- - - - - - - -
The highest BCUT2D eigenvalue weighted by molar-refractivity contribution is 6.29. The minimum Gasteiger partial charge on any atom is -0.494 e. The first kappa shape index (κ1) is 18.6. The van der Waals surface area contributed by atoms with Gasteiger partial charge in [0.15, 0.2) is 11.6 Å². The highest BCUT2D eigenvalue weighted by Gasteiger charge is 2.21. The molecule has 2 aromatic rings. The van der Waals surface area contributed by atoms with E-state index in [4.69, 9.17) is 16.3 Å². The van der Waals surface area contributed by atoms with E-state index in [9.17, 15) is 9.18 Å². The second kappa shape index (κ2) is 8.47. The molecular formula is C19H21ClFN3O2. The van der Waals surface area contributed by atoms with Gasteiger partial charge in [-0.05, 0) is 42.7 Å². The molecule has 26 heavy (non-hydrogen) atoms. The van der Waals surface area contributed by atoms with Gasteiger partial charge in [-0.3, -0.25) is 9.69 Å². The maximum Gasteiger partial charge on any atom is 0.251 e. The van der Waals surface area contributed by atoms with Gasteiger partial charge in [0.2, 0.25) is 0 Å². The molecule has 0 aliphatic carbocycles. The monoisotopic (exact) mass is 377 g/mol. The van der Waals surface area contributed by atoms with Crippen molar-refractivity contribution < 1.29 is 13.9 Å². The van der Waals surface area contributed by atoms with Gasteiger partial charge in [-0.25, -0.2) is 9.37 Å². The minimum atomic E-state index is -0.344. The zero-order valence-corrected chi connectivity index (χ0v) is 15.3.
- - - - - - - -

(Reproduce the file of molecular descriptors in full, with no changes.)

The highest BCUT2D eigenvalue weighted by molar-refractivity contribution is 6.29. The minimum Gasteiger partial charge on any atom is -0.494 e. The first kappa shape index (κ1) is 18.6. The van der Waals surface area contributed by atoms with Gasteiger partial charge in [0.15, 0.2) is 11.6 Å². The highest BCUT2D eigenvalue weighted by Gasteiger charge is 2.21. The molecule has 2 aromatic rings. The van der Waals surface area contributed by atoms with E-state index in [4.69, 9.17) is 16.3 Å². The van der Waals surface area contributed by atoms with E-state index in [9.17, 15) is 9.18 Å². The second kappa shape index (κ2) is 8.47. The molecular formula is C19H21ClFN3O2. The van der Waals surface area contributed by atoms with Gasteiger partial charge in [-0.05, 0) is 42.7 Å². The molecule has 26 heavy (non-hydrogen) atoms. The van der Waals surface area contributed by atoms with Gasteiger partial charge in [-0.3, -0.25) is 9.69 Å². The maximum Gasteiger partial charge on any atom is 0.251 e. The van der Waals surface area contributed by atoms with Gasteiger partial charge in [0.2, 0.25) is 0 Å². The molecule has 0 aliphatic carbocycles. The monoisotopic (exact) mass is 377 g/mol. The van der Waals surface area contributed by atoms with Crippen molar-refractivity contribution < 1.29 is 13.9 Å². The van der Waals surface area contributed by atoms with Gasteiger partial charge in [-0.25, -0.2) is 9.37 Å². The minimum atomic E-state index is -0.344. The zero-order valence-corrected chi connectivity index (χ0v) is 15.3.